Graduate student
University of Puerto Rico
Center of Environmental & Toxicological Research

As a graduate student I am involved in the area of Toxicology and Pharmacology. During my undergraduate formation I had several experiences across the field of academic, industry and government. I worked at Hewlett-Packard as a member of the Environmental Emergency Planning Response Department. This project provided the opportunity to become associated with people from the Industry as well as several governmental agencies (e.g. Environmental Quality Board). I learned to work with federals programs such as CAMEO, MARPLOT and AHLOA. The duties involved transportation of chemical substances, chemical dilutions and industrial emergency plans. Other duties incorporated suggestions from different industrial projects and inspection of every new route in chemicals transportation by trucks, working with SARA and Tier II, develop data graphs to evaluate the inventory and behavior of the people who are supposed to comply with the law. Moreover, during my undergraduate studies at the UPR of Mayaguez I research the improvement of water quality. I worked with Polydimethylsiloxane (PDMS) micro-particles to study their capacity in the removal of organochloride pollutants in water. The colloidal suspension of PDMS precipitates and retains organochloride pollutants. We obtained experience using High Performance Liquid Chromatography (HPLC) for analytical purposes and monitor the concentration of the analyte in order to determine the PDMS efficiency as an adsorbent material. We improved the efficiency of this material catalyzing the degradation of the pollutant with inorganic salts. These results were presented at the American Chemical Society National Convention in San Francisco in 2010.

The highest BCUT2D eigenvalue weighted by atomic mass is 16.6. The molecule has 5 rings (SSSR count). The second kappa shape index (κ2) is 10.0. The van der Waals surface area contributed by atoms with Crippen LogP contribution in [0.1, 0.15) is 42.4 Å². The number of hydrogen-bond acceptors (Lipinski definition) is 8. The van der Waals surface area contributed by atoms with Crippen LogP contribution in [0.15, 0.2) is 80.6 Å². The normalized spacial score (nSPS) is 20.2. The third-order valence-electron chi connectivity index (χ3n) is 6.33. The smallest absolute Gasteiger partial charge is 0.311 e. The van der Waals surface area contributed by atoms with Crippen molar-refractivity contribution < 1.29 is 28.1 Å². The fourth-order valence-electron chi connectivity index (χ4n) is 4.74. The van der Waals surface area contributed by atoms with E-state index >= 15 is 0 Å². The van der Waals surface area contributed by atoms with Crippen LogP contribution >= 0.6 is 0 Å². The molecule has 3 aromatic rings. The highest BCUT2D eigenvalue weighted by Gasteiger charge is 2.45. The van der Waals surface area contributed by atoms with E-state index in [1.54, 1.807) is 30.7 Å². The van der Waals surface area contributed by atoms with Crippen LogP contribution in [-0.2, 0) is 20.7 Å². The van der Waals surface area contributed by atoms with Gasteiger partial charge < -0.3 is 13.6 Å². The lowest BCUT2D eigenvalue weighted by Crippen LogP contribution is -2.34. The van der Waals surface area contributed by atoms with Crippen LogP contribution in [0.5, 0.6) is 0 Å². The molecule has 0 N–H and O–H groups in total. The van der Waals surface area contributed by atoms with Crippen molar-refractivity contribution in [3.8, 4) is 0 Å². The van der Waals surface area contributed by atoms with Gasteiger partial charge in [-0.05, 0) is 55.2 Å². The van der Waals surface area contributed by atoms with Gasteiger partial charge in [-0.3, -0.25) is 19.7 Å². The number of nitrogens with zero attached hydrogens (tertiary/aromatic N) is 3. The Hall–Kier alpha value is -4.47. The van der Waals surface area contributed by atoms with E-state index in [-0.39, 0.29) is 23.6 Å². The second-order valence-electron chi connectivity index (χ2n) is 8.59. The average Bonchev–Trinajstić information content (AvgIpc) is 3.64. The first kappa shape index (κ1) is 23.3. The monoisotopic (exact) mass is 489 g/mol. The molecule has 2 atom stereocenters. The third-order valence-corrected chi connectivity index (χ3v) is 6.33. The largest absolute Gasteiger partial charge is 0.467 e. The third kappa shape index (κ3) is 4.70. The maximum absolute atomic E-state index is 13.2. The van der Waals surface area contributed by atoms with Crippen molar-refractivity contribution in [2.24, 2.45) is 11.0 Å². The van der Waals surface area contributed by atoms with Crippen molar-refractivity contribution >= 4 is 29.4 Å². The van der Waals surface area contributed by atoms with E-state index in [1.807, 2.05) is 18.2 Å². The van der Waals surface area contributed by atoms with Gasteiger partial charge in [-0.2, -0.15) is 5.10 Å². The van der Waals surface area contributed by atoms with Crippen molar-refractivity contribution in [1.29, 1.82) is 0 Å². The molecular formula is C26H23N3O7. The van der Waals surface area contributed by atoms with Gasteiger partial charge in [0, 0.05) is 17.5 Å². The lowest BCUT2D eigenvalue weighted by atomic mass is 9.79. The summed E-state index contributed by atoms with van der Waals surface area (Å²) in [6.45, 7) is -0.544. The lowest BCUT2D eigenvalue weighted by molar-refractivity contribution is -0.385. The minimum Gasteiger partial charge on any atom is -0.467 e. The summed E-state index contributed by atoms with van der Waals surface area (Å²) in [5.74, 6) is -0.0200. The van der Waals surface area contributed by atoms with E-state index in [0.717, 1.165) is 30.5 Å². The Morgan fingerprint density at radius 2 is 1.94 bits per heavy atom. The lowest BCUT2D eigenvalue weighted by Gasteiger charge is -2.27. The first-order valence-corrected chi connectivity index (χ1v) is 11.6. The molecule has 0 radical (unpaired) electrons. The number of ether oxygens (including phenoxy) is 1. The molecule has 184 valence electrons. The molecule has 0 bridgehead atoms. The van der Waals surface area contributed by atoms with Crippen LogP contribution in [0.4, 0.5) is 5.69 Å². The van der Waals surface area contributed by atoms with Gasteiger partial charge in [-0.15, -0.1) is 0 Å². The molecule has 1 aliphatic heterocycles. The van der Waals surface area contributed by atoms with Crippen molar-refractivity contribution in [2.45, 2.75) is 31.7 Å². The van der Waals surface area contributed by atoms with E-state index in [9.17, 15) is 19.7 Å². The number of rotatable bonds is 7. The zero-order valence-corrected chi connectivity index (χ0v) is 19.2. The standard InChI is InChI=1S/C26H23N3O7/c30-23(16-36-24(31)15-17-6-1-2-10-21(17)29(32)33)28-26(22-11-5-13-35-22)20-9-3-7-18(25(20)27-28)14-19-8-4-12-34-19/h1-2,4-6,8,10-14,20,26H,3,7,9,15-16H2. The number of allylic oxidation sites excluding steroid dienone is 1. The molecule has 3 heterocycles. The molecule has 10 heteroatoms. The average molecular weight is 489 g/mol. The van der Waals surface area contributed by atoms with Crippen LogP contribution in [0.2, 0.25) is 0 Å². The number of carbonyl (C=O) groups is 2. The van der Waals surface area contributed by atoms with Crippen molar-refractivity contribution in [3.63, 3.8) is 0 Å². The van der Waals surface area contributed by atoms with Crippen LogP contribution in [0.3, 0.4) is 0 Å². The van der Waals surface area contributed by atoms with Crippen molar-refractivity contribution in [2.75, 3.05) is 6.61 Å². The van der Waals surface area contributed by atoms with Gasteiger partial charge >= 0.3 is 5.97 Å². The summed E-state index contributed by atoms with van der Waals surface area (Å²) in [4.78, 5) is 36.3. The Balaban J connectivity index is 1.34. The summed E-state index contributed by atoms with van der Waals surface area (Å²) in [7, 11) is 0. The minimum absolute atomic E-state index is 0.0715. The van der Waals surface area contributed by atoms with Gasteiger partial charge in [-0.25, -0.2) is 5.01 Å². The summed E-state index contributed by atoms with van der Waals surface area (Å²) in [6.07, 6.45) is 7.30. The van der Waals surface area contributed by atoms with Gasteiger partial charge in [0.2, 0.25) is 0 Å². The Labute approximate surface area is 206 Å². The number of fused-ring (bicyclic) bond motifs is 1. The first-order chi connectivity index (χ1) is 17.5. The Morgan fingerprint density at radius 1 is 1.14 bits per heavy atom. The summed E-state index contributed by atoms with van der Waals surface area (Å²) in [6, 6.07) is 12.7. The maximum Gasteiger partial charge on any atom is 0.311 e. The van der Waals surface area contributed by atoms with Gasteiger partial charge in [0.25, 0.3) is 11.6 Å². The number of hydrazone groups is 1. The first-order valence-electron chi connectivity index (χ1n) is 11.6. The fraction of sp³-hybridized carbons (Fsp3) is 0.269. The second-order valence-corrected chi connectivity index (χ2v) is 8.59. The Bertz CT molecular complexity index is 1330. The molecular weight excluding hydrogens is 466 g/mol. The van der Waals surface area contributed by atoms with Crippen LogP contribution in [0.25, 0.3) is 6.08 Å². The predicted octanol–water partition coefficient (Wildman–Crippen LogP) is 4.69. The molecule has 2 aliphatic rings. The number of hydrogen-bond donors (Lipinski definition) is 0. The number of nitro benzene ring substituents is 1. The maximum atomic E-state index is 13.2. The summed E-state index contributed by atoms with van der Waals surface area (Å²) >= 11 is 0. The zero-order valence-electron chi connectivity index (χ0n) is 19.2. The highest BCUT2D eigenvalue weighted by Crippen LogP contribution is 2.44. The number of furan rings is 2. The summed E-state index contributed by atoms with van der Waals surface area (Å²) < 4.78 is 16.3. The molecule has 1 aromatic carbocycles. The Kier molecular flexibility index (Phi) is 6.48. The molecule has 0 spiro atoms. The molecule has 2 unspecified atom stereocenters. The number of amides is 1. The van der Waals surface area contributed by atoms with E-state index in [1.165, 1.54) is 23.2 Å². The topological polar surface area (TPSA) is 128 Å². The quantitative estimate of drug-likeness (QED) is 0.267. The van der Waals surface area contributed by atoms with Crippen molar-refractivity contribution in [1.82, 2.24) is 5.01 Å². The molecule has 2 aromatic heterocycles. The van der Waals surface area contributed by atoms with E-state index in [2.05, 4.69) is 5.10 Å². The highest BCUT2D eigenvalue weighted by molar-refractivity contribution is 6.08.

I also worked with the chaperon protein Hsp90. The project was related to the synthesis of chemically designed drugs to inhibit Hsp90 using natural’s models to predict structure. The functions of Hsp90 include assisting in protein folding, stabilizing various proteins such as steroid receptors, and aiding in protein degradation. It also stabilizes a number of proteins involved in tumor growth, which is why Hsp90 inhibitors are investigated as anti-cancer drugs. There are compounds in nature that could inhibit this protein, however many of these are extremely toxic since they react with other biological pathways. Therefore, our research involved the synthesis of compounds with structures called pirazoles, which could work as an inhibitors of this protein (Hsp90) and hence be able to follow protein processes in the presence and inhibition of this protein.

At the Public Health School of the University of Iowa I also participated in a summer internship program at the Toxicology Department. I worked with human liver metabolism of xenobiotic compounds. We studied enantioselective metabolism of hexachlorobiphenyl in human liver using isolated microsomes. I learned to isolate microsomes from liver tissues and use them for the metabolism of xenobiotics studies with subsequent extraction, gas chromatography analysis and reproduction of results. The results of this internship research were presented at the University of Iowa and at Ohio State University.

I am currently part of the PRoTECT team at University of Puerto Rico, Medical Sciences Campus at the Center of Environmental and Toxicological Research. This is a superfund project, which involves the collection and analyses of biological samples from pregnant women, which include those having premature birth. The emphasis of these studies is to elucidate the environmental factor that could be associated with preterm birth. The study focuses on the effects of “phthalates residues” in Puerto Rican women. We also evaluate a number of xenobiotics in human tissues such as blood; urine, hair and eventually will determine placenta levels as well.